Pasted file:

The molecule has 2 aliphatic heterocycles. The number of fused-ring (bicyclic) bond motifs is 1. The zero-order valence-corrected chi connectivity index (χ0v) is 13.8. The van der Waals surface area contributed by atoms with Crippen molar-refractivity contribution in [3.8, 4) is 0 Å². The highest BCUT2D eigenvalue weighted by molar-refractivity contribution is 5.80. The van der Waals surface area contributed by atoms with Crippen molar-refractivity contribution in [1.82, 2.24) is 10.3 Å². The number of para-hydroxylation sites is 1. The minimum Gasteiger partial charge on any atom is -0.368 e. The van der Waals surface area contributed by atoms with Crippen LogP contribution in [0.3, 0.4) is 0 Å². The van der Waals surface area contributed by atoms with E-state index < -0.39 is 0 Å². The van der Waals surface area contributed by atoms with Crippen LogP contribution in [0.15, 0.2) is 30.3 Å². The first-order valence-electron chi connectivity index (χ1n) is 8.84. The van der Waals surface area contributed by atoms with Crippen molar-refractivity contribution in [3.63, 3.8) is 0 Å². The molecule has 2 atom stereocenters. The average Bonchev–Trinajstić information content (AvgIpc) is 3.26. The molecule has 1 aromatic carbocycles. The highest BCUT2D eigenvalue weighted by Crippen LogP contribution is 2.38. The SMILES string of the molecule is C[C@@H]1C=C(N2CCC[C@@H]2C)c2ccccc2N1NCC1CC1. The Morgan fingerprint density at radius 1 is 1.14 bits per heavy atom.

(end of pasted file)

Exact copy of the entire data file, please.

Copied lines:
The molecule has 2 aliphatic heterocycles. The number of fused-ring (bicyclic) bond motifs is 1. The zero-order valence-corrected chi connectivity index (χ0v) is 13.8. The van der Waals surface area contributed by atoms with Crippen molar-refractivity contribution in [3.8, 4) is 0 Å². The highest BCUT2D eigenvalue weighted by molar-refractivity contribution is 5.80. The van der Waals surface area contributed by atoms with Crippen molar-refractivity contribution in [1.82, 2.24) is 10.3 Å². The number of para-hydroxylation sites is 1. The minimum Gasteiger partial charge on any atom is -0.368 e. The van der Waals surface area contributed by atoms with Crippen LogP contribution in [0.3, 0.4) is 0 Å². The van der Waals surface area contributed by atoms with E-state index < -0.39 is 0 Å². The van der Waals surface area contributed by atoms with Crippen LogP contribution in [0.15, 0.2) is 30.3 Å². The first-order valence-electron chi connectivity index (χ1n) is 8.84. The van der Waals surface area contributed by atoms with Crippen molar-refractivity contribution in [3.63, 3.8) is 0 Å². The molecule has 2 atom stereocenters. The average Bonchev–Trinajstić information content (AvgIpc) is 3.26. The molecule has 1 aromatic carbocycles. The highest BCUT2D eigenvalue weighted by Crippen LogP contribution is 2.38. The SMILES string of the molecule is C[C@@H]1C=C(N2CCC[C@@H]2C)c2ccccc2N1NCC1CC1. The Morgan fingerprint density at radius 1 is 1.14 bits per heavy atom.